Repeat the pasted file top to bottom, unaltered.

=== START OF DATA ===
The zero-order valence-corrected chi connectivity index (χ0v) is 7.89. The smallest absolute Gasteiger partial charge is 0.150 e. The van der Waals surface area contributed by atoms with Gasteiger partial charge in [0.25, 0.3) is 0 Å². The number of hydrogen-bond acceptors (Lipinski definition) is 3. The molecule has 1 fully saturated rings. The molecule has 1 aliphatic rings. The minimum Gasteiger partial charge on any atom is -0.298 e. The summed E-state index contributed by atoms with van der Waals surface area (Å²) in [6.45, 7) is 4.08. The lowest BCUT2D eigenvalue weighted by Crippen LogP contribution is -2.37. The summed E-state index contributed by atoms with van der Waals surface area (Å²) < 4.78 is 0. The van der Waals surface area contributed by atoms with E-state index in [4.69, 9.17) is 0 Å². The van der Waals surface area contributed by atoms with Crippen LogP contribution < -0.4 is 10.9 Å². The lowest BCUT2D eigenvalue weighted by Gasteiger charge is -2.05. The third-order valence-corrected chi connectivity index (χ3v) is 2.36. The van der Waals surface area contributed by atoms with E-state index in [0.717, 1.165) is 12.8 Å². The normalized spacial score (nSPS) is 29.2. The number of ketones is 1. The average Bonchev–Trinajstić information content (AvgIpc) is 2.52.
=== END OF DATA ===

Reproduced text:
The zero-order valence-corrected chi connectivity index (χ0v) is 7.89. The smallest absolute Gasteiger partial charge is 0.150 e. The van der Waals surface area contributed by atoms with Gasteiger partial charge in [0.25, 0.3) is 0 Å². The number of hydrogen-bond acceptors (Lipinski definition) is 3. The molecule has 1 fully saturated rings. The molecule has 1 aliphatic rings. The minimum Gasteiger partial charge on any atom is -0.298 e. The summed E-state index contributed by atoms with van der Waals surface area (Å²) in [6.45, 7) is 4.08. The lowest BCUT2D eigenvalue weighted by Crippen LogP contribution is -2.37. The summed E-state index contributed by atoms with van der Waals surface area (Å²) < 4.78 is 0. The van der Waals surface area contributed by atoms with E-state index in [4.69, 9.17) is 0 Å². The van der Waals surface area contributed by atoms with Crippen LogP contribution < -0.4 is 10.9 Å². The lowest BCUT2D eigenvalue weighted by Gasteiger charge is -2.05. The third-order valence-corrected chi connectivity index (χ3v) is 2.36. The van der Waals surface area contributed by atoms with E-state index in [0.717, 1.165) is 12.8 Å². The normalized spacial score (nSPS) is 29.2. The number of ketones is 1. The average Bonchev–Trinajstić information content (AvgIpc) is 2.52.